Enhanced Mass Transport in Ultrarapidly Heated Ni/Si Thin-Film Multilayers

The authors investigated multilayer and bilayer Ni/Si thin films by nanodifferential scanning calorimetry nano-DSC at ultrarapid scan rates, in a temperature-time regime not accessible with conventional apparatus. DSC experiments were completed at slower scan rates as well, where it was possible to conduct parallel rapid thermal annealing experiments for comparison. Post experimental characterization was accomplished by x-ray diffraction, and by transmission electron microscopy TEM and energy-filtered TEM of thin cross sections prepared by focused ion beam milling. The authors found that rate of heating has a profound effect on the resulting microstructure, as well as on the DSC signal. After heating to 560 C at 120 C/ s, the general microstructure of the multilayer was preserved, in spite of extensive interdiffusion of Ni and Si. By contrast, after heating to 560 C at 16 000 C/ s, the multilayer films were completely homogeneous with no evidence of the original multilayer microstructure. For the slower scan rates, the authors interpret the results as indicating a solid state diffusion-nucleation-growth process. At the higher scan rates, the authors suggest that the temperature increased so rapidly that a metastable liquid was first formed, resulting in complete intermixing of the multilayer, followed by crystallization to form solid phases. The integrated DSC enthalpies for both multilayer and bilayer films are consistent with this interpretation, which is further supported by thermodynamic predictions of metastable Ni/Si melting and solid state Ni/Si interdiffusion. The results suggest that use of heating rates 10 000 C/ s may open new avenues for intermetallic micro- and nanofabrication, at temperatures well below those prevailing during explosive silicidation.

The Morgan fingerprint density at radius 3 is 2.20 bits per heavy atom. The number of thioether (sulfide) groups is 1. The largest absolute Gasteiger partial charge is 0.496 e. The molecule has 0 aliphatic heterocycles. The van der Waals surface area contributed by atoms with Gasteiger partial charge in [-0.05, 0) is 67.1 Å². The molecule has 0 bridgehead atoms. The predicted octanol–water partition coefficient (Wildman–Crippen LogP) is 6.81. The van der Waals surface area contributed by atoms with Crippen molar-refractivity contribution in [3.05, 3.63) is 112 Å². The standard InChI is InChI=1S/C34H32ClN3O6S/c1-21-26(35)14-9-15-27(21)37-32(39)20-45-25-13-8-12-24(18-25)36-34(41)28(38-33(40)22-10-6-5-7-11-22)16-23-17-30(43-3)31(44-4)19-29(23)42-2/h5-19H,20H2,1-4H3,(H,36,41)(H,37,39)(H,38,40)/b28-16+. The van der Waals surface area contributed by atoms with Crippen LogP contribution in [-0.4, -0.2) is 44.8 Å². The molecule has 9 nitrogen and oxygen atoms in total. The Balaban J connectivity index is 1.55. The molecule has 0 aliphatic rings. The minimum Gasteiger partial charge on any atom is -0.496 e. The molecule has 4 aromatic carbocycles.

Language

  • English

Media Info

  • Media Type: Print
  • Pagination: 7p

Subject/Index Terms

Filing Info

  • Accession Number: 01150620
  • Record Type: Publication
  • Files: TRIS
  • Created Date: Feb 15 2010 11:45AM